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- Published: 13 April 2015 /
As you can already see in my introductory post, I do not own a horse, but I am a -Horse Sharing participant-
This term is one every rider should be familiar with.
I had never heard this term myself until late 2011, when my mother allowed me to look for a horse. I did not know that there are people who "share" their horse with others, and that there is opportunity outside of school horses and owning your own. At first, I was surprised to see that owners ask money for this. One would think that an owner would take this as a favor if they didn’t have the time themselves.
Before I begin, I must mention:
Something found here could be over or understated, but you can not generalize on this topic! I myself, am a very satisfied Horse Sharing Participant.
In almost all stables now, you can find someone that is open to Horse Sharing. An owner that may work 6 days a week, has long travel distances, or is very sick, can really benifit from someone else caring for, working out, and taking a bit of responsability in their absence. On the other hand, giving someone your lock key and access to all your equipment is not something you want to do with just anybody, and this requires complete confidence in the sharing individual.
In return for enjoyment of the horse, the owner will normally ask for financial assistance with feed, shoeing, vet costs, setup and equipment.
Sometimes you‘ll get lucky and find a great horse with a nice and responsible owner, a great facility with a caring stable community, and a reasonable cost for sharing. However, there are many things that can make Horse Sharing undesirable. For example; If you are asked to pay high amounts of money with very little riding freedom. Or if an owner is very controling and untrusting of the Sharing participant. Again, there is (as with almost everything in life) advantages and disadvantages. Both for horse owner and for the Sharing participant.
With my experience, I would like to touch base and give you some useful tips on avoiding these –black sheep- horse owners
- As a Horse Sharing Participant, you have in most cases, very little freedom of choice. The horse may be sold without your knowledge. It can suddenly have a diffreent training direction that your unfamiliar with. You have little influence on the attitude of the horse, no say on who else is riding the horse or rights to voice much opinion on the training methods used.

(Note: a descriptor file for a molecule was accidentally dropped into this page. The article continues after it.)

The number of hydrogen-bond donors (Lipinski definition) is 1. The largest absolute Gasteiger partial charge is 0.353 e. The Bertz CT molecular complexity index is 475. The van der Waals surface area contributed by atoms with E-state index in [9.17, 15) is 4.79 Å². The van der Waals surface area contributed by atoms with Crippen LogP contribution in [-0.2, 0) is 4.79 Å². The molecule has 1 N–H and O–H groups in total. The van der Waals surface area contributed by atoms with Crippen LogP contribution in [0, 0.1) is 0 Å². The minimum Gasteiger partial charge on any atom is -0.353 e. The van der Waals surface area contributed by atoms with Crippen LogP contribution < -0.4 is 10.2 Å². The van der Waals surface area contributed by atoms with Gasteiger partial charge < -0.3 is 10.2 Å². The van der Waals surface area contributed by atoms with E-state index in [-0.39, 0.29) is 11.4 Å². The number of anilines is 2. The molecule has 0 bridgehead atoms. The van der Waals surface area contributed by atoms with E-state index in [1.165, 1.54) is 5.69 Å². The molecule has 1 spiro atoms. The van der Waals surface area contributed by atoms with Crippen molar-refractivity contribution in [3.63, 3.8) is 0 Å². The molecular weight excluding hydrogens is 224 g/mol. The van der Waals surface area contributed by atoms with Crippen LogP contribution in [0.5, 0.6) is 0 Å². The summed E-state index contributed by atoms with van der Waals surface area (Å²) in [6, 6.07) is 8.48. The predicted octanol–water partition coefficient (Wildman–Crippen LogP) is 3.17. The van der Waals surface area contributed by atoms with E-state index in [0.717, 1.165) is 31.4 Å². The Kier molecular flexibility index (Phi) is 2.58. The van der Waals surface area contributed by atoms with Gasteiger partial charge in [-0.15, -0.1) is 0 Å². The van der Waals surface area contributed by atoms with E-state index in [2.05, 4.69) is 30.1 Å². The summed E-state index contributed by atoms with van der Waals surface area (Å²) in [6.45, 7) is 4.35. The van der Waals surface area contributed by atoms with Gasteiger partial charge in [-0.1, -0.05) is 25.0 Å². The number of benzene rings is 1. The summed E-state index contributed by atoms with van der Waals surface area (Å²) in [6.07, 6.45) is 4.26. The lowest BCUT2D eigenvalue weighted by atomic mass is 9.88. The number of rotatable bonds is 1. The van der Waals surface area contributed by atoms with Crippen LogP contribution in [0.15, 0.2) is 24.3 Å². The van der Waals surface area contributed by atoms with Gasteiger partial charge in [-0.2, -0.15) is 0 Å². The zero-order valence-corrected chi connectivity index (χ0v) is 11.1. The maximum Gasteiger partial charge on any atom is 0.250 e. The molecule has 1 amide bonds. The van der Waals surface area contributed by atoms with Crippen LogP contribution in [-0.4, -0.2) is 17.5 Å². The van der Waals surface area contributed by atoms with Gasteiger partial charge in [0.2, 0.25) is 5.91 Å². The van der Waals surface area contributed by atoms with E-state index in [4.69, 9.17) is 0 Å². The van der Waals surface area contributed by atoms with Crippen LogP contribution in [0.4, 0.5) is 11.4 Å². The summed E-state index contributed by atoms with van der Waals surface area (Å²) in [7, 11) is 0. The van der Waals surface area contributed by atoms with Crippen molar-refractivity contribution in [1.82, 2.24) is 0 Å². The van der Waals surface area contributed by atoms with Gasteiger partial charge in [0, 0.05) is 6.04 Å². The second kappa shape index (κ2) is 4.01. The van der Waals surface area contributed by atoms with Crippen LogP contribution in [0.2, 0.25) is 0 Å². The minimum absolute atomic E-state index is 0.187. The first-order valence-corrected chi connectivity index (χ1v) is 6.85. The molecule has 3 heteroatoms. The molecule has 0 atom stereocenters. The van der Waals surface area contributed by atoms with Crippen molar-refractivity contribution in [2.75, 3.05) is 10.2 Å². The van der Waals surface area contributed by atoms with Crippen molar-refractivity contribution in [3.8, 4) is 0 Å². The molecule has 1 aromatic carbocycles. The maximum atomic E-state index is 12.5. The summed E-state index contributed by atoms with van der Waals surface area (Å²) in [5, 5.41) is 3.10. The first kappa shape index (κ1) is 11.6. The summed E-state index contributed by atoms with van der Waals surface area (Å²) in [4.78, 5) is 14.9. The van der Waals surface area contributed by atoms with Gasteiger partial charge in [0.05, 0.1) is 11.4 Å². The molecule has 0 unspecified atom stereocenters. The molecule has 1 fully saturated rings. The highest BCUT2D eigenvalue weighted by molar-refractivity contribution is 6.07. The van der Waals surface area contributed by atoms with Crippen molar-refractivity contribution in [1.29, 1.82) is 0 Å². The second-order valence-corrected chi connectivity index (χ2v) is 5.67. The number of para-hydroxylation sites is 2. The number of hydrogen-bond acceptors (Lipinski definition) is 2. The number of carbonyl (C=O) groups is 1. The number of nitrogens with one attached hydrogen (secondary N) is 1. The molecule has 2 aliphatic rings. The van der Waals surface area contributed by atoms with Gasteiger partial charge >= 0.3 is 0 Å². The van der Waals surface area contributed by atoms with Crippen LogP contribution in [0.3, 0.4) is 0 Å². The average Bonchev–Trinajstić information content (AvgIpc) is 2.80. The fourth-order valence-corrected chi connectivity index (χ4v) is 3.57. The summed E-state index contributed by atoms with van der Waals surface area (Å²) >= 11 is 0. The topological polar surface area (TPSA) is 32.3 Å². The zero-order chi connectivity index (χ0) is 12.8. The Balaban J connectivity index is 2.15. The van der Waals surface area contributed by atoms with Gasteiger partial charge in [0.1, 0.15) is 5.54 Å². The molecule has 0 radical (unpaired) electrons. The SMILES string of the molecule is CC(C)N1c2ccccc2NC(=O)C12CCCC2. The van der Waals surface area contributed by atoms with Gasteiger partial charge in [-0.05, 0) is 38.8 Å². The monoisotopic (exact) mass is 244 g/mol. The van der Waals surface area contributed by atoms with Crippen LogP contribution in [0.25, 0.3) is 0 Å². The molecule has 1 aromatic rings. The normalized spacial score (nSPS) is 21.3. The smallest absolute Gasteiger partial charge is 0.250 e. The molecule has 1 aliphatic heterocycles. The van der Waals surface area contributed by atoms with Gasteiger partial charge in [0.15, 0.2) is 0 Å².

My tip: Clarify from the start how much freedom you actually have, and find out how the owner treats new proposals. Speak directly to this issue, and be sure to meet the owner before you make a firm and secure commitment!
- One can not choose their own dream stable, but in a way participants are "forced" to settle into a stable community. Not always, but most owner will not change stables on your account. Often, sharing paricipants are considered outsiders to the stable community, and are not given much consideration.
My advice: Have a thick skin! Always remember: You're just as responsible for the animal as anyone else. And so you should be treated. Try seeking rider friendship in the other Sharing Participants at first, and this may ease your acceptance into the stable community.
- "Could you clean the stalls for all 3 of my horses today? Can you clean the tack thoroughly, possibly for all 3 horses tomorrow? Would you give up riding tomorrow and clean the stalls again? Could you go grab me the new saddle box from the barn?"
Of course – Stable work walks hand in hand with horses! But keeping and caring for other horses you are not sharing? No Deal. Regularly maintaining the equipment used? Of course! However, you should be able to draw the line and stick by it. Working for the owner once or twice is acceptable for the for enjoying the horse. But every week, No way! Finally, You are paying for this priveledge and enjoyment, so don’t be silly and work for more than it is worth!
My tip: Speak your mind when something is bothering you! It’s about having fun. Try to talk with the owner, and work out problems, so that they are no longer problems and move forward.
After Sharing several horses now, my –rule of thumb- is:
Don’t make quick decisions!
Of course, you want a companion and back into the stables as soon as you can be. But take your time. Figure out your routine, and how you want to enjoy your time with them. Otherwise it can be very annoying for both parties quite quickly - mostly when you realize that you don’t suit this horse or visa versa, and you have to dissolve the agreement after 2 weeks.
I hope that everyone who is looking for Horse Sharing (horse owners and Sharing participants alike) finds the right relationship! There is nothing better than a good mood going into the barn, because there is someone in whom you rejoice, and you must give little thought to a bad future with.